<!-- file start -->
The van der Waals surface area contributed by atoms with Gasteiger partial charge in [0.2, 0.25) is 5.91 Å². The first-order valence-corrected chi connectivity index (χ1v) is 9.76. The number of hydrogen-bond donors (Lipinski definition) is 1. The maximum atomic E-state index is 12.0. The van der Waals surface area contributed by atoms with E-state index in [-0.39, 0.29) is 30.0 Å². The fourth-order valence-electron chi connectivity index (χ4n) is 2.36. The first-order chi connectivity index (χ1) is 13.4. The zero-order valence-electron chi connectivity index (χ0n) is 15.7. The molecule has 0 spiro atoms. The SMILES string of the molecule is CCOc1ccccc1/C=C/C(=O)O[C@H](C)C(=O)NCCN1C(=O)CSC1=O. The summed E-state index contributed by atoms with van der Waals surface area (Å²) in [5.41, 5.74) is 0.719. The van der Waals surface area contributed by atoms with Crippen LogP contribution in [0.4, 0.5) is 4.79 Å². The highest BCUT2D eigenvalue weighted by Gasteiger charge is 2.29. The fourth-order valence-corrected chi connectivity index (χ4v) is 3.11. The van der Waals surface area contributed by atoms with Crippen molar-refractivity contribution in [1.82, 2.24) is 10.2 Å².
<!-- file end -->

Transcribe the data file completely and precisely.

The van der Waals surface area contributed by atoms with Gasteiger partial charge in [0.2, 0.25) is 5.91 Å². The first-order valence-corrected chi connectivity index (χ1v) is 9.76. The number of hydrogen-bond donors (Lipinski definition) is 1. The maximum atomic E-state index is 12.0. The van der Waals surface area contributed by atoms with E-state index in [-0.39, 0.29) is 30.0 Å². The fourth-order valence-electron chi connectivity index (χ4n) is 2.36. The first-order chi connectivity index (χ1) is 13.4. The zero-order valence-electron chi connectivity index (χ0n) is 15.7. The molecule has 0 spiro atoms. The SMILES string of the molecule is CCOc1ccccc1/C=C/C(=O)O[C@H](C)C(=O)NCCN1C(=O)CSC1=O. The summed E-state index contributed by atoms with van der Waals surface area (Å²) in [5.41, 5.74) is 0.719. The van der Waals surface area contributed by atoms with Crippen LogP contribution in [0.4, 0.5) is 4.79 Å². The highest BCUT2D eigenvalue weighted by Gasteiger charge is 2.29. The fourth-order valence-corrected chi connectivity index (χ4v) is 3.11. The van der Waals surface area contributed by atoms with Crippen molar-refractivity contribution in [1.82, 2.24) is 10.2 Å².